Toledo Humane Society Closed To Public, But Foster Families Needed

The Toledo Humane Society has closed to the public, but foster families are needed for a limited number of animals in need. The Toledo Humane Society has postponed all non-essential intakes. Injured, ill and extremely urgent intakes are scheduled by appointment and cruelty officers are still investigating cruelty reports as well. PHOTO COURTESY OF THE TOLEDO HUMANE SOCIETY

BY NANCY GAGNET | MIRROR REPORTER — Throughout the COVID-19 pandemic, even the animals at the Toledo Humane Society have had to make adjustments.

Although the organization falls under the “essential business” category, which allows them to remain open, operations have been scaled back significantly, said marketing director Abbey Hall.

“As the pandemic unfolded, things changed rapidly and evolved each week, and right now we have suspended all non-urgent operations,” she said.

That means that the facility is closed to both visitors and volunteers, and animal adoptions are taking place remotely. The number of animals housed in the facility has also been significantly decreased since many were moved out of the building and into foster homes or permanent adopted homes when the pandemic first broke. 

“We literally only have a few animals left in the building,” Hall said. 

Currently, the organization is focused on responding to animal cruelty cases and treating animals with medical conditions. Mone-tary donations are especially welcome during this time, since those situations can be quite costly.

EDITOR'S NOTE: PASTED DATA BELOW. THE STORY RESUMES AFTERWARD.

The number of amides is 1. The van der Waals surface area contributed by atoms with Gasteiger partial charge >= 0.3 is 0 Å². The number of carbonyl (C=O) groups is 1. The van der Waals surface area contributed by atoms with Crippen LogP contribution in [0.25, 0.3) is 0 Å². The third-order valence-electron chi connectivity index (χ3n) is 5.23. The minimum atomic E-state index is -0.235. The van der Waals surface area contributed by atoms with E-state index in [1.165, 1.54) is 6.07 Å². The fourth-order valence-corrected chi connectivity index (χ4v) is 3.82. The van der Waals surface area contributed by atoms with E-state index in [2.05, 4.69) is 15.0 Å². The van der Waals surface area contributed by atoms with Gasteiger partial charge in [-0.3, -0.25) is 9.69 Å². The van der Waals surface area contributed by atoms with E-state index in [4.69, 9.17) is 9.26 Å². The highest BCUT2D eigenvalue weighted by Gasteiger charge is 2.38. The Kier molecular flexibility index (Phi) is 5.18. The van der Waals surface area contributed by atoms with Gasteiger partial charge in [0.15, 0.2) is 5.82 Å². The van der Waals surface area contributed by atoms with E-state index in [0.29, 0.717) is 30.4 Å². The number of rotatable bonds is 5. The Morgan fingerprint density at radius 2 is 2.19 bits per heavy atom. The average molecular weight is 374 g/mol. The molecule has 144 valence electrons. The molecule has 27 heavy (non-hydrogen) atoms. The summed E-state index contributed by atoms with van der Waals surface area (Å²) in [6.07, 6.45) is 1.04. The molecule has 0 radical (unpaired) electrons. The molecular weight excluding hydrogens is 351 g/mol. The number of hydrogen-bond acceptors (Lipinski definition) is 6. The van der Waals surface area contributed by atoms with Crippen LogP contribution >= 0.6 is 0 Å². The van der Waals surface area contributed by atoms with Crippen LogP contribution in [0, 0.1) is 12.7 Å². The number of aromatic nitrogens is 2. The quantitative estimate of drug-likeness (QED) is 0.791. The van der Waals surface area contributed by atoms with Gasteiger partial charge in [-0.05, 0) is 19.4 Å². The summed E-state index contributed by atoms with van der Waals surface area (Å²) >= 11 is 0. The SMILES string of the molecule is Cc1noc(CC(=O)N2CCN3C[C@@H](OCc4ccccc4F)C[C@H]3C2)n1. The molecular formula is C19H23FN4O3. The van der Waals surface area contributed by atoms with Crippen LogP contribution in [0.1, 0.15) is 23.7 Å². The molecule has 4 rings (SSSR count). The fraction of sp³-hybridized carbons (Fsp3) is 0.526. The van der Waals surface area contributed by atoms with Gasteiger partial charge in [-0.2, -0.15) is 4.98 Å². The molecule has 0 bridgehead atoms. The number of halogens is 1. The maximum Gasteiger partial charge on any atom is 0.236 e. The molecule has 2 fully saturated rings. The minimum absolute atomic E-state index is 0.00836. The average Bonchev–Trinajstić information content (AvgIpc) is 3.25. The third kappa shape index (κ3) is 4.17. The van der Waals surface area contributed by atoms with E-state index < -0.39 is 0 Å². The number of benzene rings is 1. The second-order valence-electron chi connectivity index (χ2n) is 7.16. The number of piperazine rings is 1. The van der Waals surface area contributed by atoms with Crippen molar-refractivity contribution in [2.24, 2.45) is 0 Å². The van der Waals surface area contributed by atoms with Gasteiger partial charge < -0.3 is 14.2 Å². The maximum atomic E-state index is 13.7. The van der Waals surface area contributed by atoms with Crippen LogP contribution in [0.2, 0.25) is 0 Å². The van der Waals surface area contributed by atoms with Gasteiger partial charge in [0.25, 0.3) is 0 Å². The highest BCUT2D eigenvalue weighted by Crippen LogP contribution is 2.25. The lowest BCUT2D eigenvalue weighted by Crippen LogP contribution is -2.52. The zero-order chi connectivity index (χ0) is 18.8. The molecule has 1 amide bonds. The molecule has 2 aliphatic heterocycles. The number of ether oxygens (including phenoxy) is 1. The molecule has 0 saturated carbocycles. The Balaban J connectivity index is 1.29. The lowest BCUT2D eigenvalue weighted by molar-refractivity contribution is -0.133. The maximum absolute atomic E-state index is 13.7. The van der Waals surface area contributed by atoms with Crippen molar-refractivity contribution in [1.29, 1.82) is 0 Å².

“We had a female husky with six puppies that were all dying because of parvo. We are happy to report that after a week of treatment they are doing better, but it’s extremely costly, so the cases that we are getting are a big financial hit to us,” Hall said.

Some pets have been surrendered to the organization because of the COVID-19 pandemic and those animals are going into foster homes, she said.

“We’ve had a few animals unfortunately surrendered to us since people lost their jobs and had to move back in with parents and couldn’t take their pets. It’s sad to see because they don’t want to give up their animals, but some are left with no choice,” she said. 

Foster families do not enter the building, but instead pick up animals curbside.

“We’re having them pull up to the door and if there is a right match, we get them the items that they need and send them on their way,” Hall explained.

While foster families are not obligated to adopt a pet, many either choose to do so or are active in finding a suitable home with a family member or friend. Those pets moving from foster to permanent adoptions are also handled online.

“If they decide to adopt, they are paying by card over the phone. They pull up to the door and we take a picture from a distance, and we give them their medical packets and paperwork,” Hall said.

Anyone interested in fostering a pet may download a foster application at Return completed applications to

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